“It’s a very exciting time to be a soybean producer,” says David Glidewell, Mid-South regional manager for ADM at Memphis.

“Thanks to some scattered showers over the past couple of months, we have potential for a good crop over much of the Mid-South, with soybean prices over $16, and at one time over $17 cash price for new crop beans,” he said at the Mississippi Farm Bureau Federation and Mississippi Soybean Association joint soybean advisory committee meeting at Grenada, Miss.

“But, drive 80 to 100 miles north of Memphis, where the drought has been ongoing, and the difference is stark.

“It’s no big secret it’s very dry in central Illinois, central Indiana, and other areas, with some pretty dire situations. Southern Indiana, southern Illinois, western Kentucky, are among the toughest areas. North of there, in Minnesota, Nebraska, Wisconsin, Iowa, and South Dakota, where they’ve had more rain, yield potential for corn and soybeans is better, although it has started to get dry in those areas, too.”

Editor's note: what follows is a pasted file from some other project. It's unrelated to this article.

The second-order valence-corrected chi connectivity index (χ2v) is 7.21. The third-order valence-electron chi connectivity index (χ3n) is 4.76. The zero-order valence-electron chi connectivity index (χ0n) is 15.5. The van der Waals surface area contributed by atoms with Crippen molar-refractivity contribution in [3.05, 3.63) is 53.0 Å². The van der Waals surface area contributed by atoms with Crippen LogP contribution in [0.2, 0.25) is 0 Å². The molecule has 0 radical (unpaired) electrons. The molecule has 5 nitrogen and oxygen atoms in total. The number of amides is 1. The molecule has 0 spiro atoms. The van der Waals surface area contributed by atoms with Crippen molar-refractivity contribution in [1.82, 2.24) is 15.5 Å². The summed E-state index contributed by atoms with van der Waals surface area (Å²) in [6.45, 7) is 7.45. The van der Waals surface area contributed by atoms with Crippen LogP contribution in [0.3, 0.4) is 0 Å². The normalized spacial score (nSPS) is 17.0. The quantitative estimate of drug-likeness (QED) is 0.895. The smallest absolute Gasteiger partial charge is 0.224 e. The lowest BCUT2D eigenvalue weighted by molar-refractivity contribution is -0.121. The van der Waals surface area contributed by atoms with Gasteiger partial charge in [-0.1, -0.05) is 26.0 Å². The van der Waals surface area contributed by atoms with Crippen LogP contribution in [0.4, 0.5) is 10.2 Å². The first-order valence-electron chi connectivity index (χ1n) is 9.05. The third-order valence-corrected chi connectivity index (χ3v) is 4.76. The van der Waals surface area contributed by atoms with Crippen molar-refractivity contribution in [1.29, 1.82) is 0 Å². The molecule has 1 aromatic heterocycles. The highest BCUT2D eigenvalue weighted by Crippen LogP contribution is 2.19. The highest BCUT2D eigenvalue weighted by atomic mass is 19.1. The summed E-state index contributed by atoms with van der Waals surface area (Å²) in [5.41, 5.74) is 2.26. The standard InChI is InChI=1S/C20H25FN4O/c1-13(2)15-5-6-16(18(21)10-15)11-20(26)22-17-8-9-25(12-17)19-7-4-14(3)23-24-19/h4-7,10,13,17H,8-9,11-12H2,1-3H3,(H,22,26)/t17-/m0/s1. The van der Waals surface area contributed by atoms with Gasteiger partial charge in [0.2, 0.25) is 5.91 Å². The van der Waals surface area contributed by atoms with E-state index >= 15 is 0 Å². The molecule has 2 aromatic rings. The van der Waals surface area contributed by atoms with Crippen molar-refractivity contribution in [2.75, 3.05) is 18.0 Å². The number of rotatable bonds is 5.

The severe drought, Glidewell says, “is being compared to droughts of 1988 and 1980, and some say it could be similar to 1952, when there was the drought of all droughts.

“We still have time to make a good crop — but if we get to Aug. 1 or Aug. 10 and the Midwest hasn’t had some rain to keep their crop meeting its potential, I think we’ll see higher futures prices.”

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Several factors have played a role in bringing the market to its current lofty level, Glidewell says.

“There’s the ever-increasing appetite for soybeans around the world, most notably in China. Then last year South America had a 20 million metric ton shortfall versus what had been anticipated for their crop, and that started soybean prices rallying.